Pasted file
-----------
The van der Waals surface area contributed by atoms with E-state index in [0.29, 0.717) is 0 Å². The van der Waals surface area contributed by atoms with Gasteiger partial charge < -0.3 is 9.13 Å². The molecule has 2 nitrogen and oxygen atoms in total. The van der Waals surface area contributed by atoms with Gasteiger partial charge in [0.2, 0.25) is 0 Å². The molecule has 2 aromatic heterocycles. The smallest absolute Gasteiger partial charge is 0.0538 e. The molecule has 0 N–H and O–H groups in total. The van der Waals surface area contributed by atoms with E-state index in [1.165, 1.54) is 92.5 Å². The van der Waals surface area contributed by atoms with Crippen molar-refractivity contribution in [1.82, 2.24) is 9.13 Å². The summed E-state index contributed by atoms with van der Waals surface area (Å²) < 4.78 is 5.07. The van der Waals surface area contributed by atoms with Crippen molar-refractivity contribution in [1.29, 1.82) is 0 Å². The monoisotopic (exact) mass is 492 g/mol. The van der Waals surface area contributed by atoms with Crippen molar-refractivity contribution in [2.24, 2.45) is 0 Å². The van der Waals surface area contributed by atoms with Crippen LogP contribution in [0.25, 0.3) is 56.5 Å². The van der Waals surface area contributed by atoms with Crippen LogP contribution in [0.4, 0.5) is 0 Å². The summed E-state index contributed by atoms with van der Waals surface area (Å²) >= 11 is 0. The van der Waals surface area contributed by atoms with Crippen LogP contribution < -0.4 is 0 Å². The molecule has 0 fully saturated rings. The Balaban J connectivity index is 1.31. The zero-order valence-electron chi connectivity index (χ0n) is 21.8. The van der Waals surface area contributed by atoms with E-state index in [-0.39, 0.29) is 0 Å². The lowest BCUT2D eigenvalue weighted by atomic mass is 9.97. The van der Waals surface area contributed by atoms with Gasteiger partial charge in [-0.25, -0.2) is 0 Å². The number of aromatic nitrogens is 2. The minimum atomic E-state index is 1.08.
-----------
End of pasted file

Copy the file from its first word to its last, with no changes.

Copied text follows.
The van der Waals surface area contributed by atoms with E-state index in [0.29, 0.717) is 0 Å². The van der Waals surface area contributed by atoms with Gasteiger partial charge < -0.3 is 9.13 Å². The molecule has 2 nitrogen and oxygen atoms in total. The van der Waals surface area contributed by atoms with Gasteiger partial charge in [0.2, 0.25) is 0 Å². The molecule has 2 aromatic heterocycles. The smallest absolute Gasteiger partial charge is 0.0538 e. The molecule has 0 N–H and O–H groups in total. The van der Waals surface area contributed by atoms with E-state index in [1.165, 1.54) is 92.5 Å². The van der Waals surface area contributed by atoms with Crippen molar-refractivity contribution in [1.82, 2.24) is 9.13 Å². The summed E-state index contributed by atoms with van der Waals surface area (Å²) < 4.78 is 5.07. The van der Waals surface area contributed by atoms with Crippen molar-refractivity contribution in [1.29, 1.82) is 0 Å². The monoisotopic (exact) mass is 492 g/mol. The van der Waals surface area contributed by atoms with Crippen molar-refractivity contribution in [2.24, 2.45) is 0 Å². The van der Waals surface area contributed by atoms with Crippen LogP contribution in [0.25, 0.3) is 56.5 Å². The van der Waals surface area contributed by atoms with Crippen LogP contribution in [0.4, 0.5) is 0 Å². The summed E-state index contributed by atoms with van der Waals surface area (Å²) >= 11 is 0. The van der Waals surface area contributed by atoms with Crippen LogP contribution < -0.4 is 0 Å². The molecule has 0 fully saturated rings. The Balaban J connectivity index is 1.31. The zero-order valence-electron chi connectivity index (χ0n) is 21.8. The van der Waals surface area contributed by atoms with E-state index in [-0.39, 0.29) is 0 Å². The lowest BCUT2D eigenvalue weighted by atomic mass is 9.97. The van der Waals surface area contributed by atoms with Gasteiger partial charge in [-0.25, -0.2) is 0 Å². The number of aromatic nitrogens is 2. The minimum atomic E-state index is 1.08.